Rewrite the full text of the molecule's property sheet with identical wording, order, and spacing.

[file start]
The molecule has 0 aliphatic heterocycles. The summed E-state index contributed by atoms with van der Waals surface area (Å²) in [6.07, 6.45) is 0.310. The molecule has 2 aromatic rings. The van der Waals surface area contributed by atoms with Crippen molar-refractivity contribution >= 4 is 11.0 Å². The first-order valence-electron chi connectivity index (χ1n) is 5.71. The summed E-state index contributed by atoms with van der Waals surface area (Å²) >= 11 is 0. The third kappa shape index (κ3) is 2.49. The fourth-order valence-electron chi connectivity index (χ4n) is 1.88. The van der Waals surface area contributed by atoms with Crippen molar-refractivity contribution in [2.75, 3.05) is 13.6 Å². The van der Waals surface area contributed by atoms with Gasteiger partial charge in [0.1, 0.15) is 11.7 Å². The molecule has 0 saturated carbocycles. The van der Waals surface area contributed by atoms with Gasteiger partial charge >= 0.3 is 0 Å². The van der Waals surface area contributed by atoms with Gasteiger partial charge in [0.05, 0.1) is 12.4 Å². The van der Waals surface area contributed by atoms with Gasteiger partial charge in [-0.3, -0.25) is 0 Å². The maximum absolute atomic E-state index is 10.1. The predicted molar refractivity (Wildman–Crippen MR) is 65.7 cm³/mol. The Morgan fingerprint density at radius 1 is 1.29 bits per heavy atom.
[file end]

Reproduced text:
The molecule has 0 aliphatic heterocycles. The summed E-state index contributed by atoms with van der Waals surface area (Å²) in [6.07, 6.45) is 0.310. The molecule has 2 aromatic rings. The van der Waals surface area contributed by atoms with Crippen molar-refractivity contribution >= 4 is 11.0 Å². The first-order valence-electron chi connectivity index (χ1n) is 5.71. The summed E-state index contributed by atoms with van der Waals surface area (Å²) >= 11 is 0. The third kappa shape index (κ3) is 2.49. The fourth-order valence-electron chi connectivity index (χ4n) is 1.88. The van der Waals surface area contributed by atoms with Crippen molar-refractivity contribution in [2.75, 3.05) is 13.6 Å². The van der Waals surface area contributed by atoms with Gasteiger partial charge in [0.1, 0.15) is 11.7 Å². The molecule has 0 saturated carbocycles. The van der Waals surface area contributed by atoms with Gasteiger partial charge >= 0.3 is 0 Å². The van der Waals surface area contributed by atoms with Gasteiger partial charge in [0.05, 0.1) is 12.4 Å². The van der Waals surface area contributed by atoms with Gasteiger partial charge in [-0.3, -0.25) is 0 Å². The maximum absolute atomic E-state index is 10.1. The predicted molar refractivity (Wildman–Crippen MR) is 65.7 cm³/mol. The Morgan fingerprint density at radius 1 is 1.29 bits per heavy atom.